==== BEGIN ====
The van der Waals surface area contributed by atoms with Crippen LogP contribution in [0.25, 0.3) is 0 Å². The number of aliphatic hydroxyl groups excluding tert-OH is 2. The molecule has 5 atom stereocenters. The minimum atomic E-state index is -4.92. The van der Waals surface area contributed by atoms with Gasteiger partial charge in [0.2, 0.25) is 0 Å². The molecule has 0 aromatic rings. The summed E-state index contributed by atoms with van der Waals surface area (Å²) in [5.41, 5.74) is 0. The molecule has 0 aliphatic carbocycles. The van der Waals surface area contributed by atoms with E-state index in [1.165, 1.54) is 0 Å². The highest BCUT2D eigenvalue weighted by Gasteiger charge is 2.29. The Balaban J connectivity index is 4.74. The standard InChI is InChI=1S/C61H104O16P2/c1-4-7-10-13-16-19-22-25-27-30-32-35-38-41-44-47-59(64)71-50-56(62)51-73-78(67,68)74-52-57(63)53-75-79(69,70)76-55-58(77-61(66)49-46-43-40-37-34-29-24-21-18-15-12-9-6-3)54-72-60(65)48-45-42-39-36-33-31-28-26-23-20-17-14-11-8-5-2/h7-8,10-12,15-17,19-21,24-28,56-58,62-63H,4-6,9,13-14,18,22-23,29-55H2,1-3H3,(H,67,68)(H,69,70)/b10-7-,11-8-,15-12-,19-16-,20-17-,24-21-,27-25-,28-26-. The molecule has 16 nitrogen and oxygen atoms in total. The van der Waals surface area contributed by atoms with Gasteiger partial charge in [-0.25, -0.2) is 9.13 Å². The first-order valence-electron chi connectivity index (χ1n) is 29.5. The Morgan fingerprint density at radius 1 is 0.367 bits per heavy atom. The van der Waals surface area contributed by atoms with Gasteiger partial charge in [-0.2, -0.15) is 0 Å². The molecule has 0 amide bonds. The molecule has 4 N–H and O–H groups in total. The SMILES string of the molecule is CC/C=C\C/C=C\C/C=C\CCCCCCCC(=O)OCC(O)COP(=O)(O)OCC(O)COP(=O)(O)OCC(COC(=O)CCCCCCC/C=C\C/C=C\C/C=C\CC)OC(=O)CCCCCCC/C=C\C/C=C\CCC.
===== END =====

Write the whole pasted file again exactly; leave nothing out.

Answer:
The van der Waals surface area contributed by atoms with Crippen LogP contribution in [0.25, 0.3) is 0 Å². The number of aliphatic hydroxyl groups excluding tert-OH is 2. The molecule has 5 atom stereocenters. The minimum atomic E-state index is -4.92. The van der Waals surface area contributed by atoms with Gasteiger partial charge in [0.2, 0.25) is 0 Å². The molecule has 0 aromatic rings. The summed E-state index contributed by atoms with van der Waals surface area (Å²) in [5.41, 5.74) is 0. The molecule has 0 aliphatic carbocycles. The van der Waals surface area contributed by atoms with E-state index in [1.165, 1.54) is 0 Å². The highest BCUT2D eigenvalue weighted by Gasteiger charge is 2.29. The Balaban J connectivity index is 4.74. The standard InChI is InChI=1S/C61H104O16P2/c1-4-7-10-13-16-19-22-25-27-30-32-35-38-41-44-47-59(64)71-50-56(62)51-73-78(67,68)74-52-57(63)53-75-79(69,70)76-55-58(77-61(66)49-46-43-40-37-34-29-24-21-18-15-12-9-6-3)54-72-60(65)48-45-42-39-36-33-31-28-26-23-20-17-14-11-8-5-2/h7-8,10-12,15-17,19-21,24-28,56-58,62-63H,4-6,9,13-14,18,22-23,29-55H2,1-3H3,(H,67,68)(H,69,70)/b10-7-,11-8-,15-12-,19-16-,20-17-,24-21-,27-25-,28-26-. The molecule has 16 nitrogen and oxygen atoms in total. The van der Waals surface area contributed by atoms with Gasteiger partial charge in [-0.25, -0.2) is 9.13 Å². The first-order valence-electron chi connectivity index (χ1n) is 29.5. The Morgan fingerprint density at radius 1 is 0.367 bits per heavy atom. The van der Waals surface area contributed by atoms with Gasteiger partial charge in [-0.2, -0.15) is 0 Å². The molecule has 0 amide bonds. The molecule has 4 N–H and O–H groups in total. The SMILES string of the molecule is CC/C=C\C/C=C\C/C=C\CCCCCCCC(=O)OCC(O)COP(=O)(O)OCC(O)COP(=O)(O)OCC(COC(=O)CCCCCCC/C=C\C/C=C\C/C=C\CC)OC(=O)CCCCCCC/C=C\C/C=C\CCC.